Monday, May 15, 2006

Japanese Investment Income Surplus Soars

Usually when I discuss economic growth I use the measure called Gross Domestic Product (GDP), even though it suffers from two short-comings: it does not take into account the losses from capital consumption and it does not take into account the flow of factor income (investment income and income from workers living in one country and working in another)from abroad. Despite my awareness of these problems I still use GDP for simplistic reasons: namely because it is the most readily available gauge (gauges that adjust for one or both of these shortcomings , like Net Domestic Product, Gross National Product and National Income are often hard to find) and because the changes in deductions from capital consumption and net factor income usually aren't big enough to make any significant difference anyway.

There are some exceptions however. When discussing the burden of taxes and government spending , one should always keep in mind that comparisons of them with GDP nearly always significantly underestimates the burden of government. The private sector cannot pay taxes with "income" derived from investments that just compensate for capital consumption. And because capital consumption usually amounts to 10-15%, this means that the real burden of government is about 15% higher than what government to GDP ratios suggest. Still though, as the level of capital consumption is fairly similar in most countries, this have little effect on international comparisons of the burden of government, as the burden of government would have to be upwardly revised to a similar degree in all countries.

And in some cases capital consumption do fluctuate enough to make a significant difference, like in the third quarter of 2005 in America when it rose sharply due to Katrina. This implied that growth was greatly exaggerated during the third quarter while being underestimated in the following quarter.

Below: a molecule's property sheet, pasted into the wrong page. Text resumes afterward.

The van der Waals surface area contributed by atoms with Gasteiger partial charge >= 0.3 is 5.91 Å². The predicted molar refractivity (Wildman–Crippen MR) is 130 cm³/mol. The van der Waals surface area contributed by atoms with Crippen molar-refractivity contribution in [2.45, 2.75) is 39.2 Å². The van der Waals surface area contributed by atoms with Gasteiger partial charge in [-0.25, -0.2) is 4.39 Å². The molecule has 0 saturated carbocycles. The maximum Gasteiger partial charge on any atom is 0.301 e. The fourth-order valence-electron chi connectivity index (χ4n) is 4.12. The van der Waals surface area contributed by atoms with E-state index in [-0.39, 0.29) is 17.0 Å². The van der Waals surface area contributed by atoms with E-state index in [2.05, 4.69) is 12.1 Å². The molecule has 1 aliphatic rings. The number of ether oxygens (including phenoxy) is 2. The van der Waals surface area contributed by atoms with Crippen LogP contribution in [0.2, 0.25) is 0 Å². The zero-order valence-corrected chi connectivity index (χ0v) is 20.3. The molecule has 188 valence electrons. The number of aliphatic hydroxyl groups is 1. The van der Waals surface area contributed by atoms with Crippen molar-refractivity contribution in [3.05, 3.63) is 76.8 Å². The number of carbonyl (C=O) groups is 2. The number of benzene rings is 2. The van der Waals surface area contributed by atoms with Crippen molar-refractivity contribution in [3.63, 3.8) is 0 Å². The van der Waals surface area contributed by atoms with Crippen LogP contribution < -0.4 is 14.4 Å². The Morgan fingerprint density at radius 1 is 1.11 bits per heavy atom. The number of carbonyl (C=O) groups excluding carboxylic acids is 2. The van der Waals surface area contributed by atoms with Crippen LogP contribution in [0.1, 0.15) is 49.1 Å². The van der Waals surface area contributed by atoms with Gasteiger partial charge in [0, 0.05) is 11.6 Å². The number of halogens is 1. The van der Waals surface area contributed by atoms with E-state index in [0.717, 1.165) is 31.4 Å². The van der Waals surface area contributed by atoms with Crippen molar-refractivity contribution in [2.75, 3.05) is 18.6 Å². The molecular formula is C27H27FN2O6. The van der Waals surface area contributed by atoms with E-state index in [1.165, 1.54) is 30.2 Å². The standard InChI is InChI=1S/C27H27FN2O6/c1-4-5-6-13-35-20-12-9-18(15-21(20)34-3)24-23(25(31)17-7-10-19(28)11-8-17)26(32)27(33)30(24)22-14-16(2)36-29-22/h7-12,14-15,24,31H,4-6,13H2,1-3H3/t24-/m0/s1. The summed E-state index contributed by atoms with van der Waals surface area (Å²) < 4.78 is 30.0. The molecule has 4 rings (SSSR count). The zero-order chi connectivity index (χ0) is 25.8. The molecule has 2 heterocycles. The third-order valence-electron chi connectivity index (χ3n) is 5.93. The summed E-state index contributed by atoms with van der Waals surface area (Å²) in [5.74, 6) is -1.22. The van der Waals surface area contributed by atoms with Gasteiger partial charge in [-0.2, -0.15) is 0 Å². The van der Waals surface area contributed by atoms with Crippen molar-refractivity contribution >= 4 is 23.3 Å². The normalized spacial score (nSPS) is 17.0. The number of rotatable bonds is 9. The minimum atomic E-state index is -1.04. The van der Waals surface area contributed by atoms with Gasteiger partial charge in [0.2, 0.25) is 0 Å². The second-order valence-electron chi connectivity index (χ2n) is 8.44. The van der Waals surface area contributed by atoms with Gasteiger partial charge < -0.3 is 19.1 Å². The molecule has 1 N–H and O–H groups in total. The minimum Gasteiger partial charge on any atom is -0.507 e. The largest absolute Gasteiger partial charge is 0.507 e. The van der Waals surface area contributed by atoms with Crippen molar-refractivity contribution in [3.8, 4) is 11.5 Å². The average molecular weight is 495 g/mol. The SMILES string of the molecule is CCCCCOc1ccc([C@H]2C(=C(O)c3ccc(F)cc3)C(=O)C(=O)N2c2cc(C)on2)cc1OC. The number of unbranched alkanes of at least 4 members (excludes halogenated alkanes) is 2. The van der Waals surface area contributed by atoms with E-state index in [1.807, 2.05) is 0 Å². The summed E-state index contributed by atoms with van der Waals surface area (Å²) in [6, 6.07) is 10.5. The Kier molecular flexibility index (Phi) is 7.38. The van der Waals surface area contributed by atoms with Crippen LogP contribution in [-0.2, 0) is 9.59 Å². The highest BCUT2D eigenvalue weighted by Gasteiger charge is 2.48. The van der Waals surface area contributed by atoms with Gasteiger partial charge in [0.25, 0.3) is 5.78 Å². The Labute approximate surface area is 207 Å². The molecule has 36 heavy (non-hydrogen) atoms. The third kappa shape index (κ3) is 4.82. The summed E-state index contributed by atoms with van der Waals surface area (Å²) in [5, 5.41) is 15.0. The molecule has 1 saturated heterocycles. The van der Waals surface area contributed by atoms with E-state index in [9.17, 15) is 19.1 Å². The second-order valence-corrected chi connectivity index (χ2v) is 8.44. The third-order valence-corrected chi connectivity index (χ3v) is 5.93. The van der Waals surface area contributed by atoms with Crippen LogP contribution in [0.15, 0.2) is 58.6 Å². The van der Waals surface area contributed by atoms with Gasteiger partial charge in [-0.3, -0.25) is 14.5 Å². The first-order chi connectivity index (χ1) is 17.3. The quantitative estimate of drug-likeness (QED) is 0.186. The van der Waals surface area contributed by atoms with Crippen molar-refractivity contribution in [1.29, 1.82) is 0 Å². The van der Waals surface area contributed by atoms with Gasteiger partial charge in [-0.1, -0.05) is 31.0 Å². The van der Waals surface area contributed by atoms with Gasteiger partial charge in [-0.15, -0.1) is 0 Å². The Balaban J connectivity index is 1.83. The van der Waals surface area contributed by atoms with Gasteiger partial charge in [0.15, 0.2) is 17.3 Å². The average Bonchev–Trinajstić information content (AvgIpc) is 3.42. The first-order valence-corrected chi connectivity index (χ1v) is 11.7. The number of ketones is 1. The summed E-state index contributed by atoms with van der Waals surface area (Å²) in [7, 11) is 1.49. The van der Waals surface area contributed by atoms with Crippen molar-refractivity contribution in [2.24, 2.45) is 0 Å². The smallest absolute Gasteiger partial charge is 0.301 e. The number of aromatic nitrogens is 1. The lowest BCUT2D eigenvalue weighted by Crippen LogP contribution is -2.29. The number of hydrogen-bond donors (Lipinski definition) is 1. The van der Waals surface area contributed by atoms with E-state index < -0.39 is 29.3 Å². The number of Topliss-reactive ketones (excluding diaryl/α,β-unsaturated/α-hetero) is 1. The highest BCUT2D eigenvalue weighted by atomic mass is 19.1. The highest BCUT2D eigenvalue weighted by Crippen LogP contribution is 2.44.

And in some cases, the flow of net factor income is significant enough to make a difference. One obvious example is Ireland, whose GDP is to a significant extent accounting fiction created by foreign (mainly American) companies that have founded holdings in Ireland to "buy" their own products for cheap from their continental factories (without shipping) and selling them for profit via Ireland - thereby reducing their taxes and increasing Irish GDP. GNP, which deducts these artificial profits, is therefore a much better measure of Ireland's economy ( who even after taking this distortion into account have been a great success story).

Meanwhile, some countries have a higher GNP than GDP. Switzerland for example have a higher GNP than GDP despite a negative income balance to foreign workers due to the massive investment income surplus.

In today's balance of payments report from Japan's Ministry of Finance, we can see how Japan's GNP is now increasing a lot faster than GDP due to a surging investment income surplus, in part the result of rising profits of the subsidiaries of Toyota and other large Japanese companies and in part the result of rising interest income from Japanese bond holdings.

In March 2006, the current account surplus rose to 2.4 trillion yen ($22 billion) from 1.8 trillion yen ($16.4 billion) in March 2005. Nearly the entire increase was due to a increase in the factor income surplus from 1.03 trillion yen ($9.4 billion) to 1.61 trillion yen ($14.6 nillion).

For the entire first quarter, the current account surplus actually fell somewhat, from 5.63 trillion yen ($51.2billion) to 5.32 trillion yen ($48.4 billion) due to a trade deficit in January related to the Chinese New Year. The investment income surplus, however, rose sharply from 2.926 trillion yen ( $26.6 billion) to 4.107 trillion yen ( $37.3 billion). With Japan having a quarterly GDP of roughly 130 trillion yen, this 1.2 trillion increase in the investment income surplus means that whatever the GDP increase (preliminary figures, which most analysts expects will show a significant slowdown from the very strong fourth quarter, are due on Friday), the more relevant measure of GNP will have increased 0.9%:points more.


Blogger sait said...

The private sector cannot pay taxes with "income" derived from investments that just compensate for capital consumption. This means that the real burden of government is about 15% higher than what government to GDP ratios suggest.

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8:10 AM  
Blogger brianna said...

Earnings from overseas earnings is rising because Japan's investors are moving their money out of the country.




12:19 PM  

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